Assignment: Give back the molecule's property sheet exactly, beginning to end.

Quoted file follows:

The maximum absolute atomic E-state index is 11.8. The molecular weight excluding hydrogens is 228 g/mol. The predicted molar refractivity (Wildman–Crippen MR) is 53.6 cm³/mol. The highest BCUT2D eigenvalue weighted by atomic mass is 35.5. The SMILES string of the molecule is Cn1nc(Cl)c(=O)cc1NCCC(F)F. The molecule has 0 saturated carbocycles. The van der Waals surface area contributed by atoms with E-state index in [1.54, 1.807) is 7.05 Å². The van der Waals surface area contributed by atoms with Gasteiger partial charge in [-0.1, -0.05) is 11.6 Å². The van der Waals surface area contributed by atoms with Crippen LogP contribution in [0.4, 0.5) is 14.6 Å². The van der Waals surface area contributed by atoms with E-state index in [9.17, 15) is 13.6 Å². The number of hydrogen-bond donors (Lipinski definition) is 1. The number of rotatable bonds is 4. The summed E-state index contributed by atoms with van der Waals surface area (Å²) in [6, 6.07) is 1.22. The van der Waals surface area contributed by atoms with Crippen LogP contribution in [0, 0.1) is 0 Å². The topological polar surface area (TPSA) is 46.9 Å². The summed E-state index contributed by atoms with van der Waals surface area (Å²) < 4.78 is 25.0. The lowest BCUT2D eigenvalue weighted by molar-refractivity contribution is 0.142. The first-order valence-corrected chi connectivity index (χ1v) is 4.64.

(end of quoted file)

The maximum absolute atomic E-state index is 11.8. The molecular weight excluding hydrogens is 228 g/mol. The predicted molar refractivity (Wildman–Crippen MR) is 53.6 cm³/mol. The highest BCUT2D eigenvalue weighted by atomic mass is 35.5. The SMILES string of the molecule is Cn1nc(Cl)c(=O)cc1NCCC(F)F. The molecule has 0 saturated carbocycles. The van der Waals surface area contributed by atoms with E-state index in [1.54, 1.807) is 7.05 Å². The van der Waals surface area contributed by atoms with Gasteiger partial charge in [-0.1, -0.05) is 11.6 Å². The van der Waals surface area contributed by atoms with Crippen LogP contribution in [0.4, 0.5) is 14.6 Å². The van der Waals surface area contributed by atoms with E-state index in [9.17, 15) is 13.6 Å². The number of hydrogen-bond donors (Lipinski definition) is 1. The number of rotatable bonds is 4. The summed E-state index contributed by atoms with van der Waals surface area (Å²) in [6, 6.07) is 1.22. The van der Waals surface area contributed by atoms with Crippen LogP contribution in [0, 0.1) is 0 Å². The topological polar surface area (TPSA) is 46.9 Å². The summed E-state index contributed by atoms with van der Waals surface area (Å²) < 4.78 is 25.0. The lowest BCUT2D eigenvalue weighted by molar-refractivity contribution is 0.142. The first-order valence-corrected chi connectivity index (χ1v) is 4.64.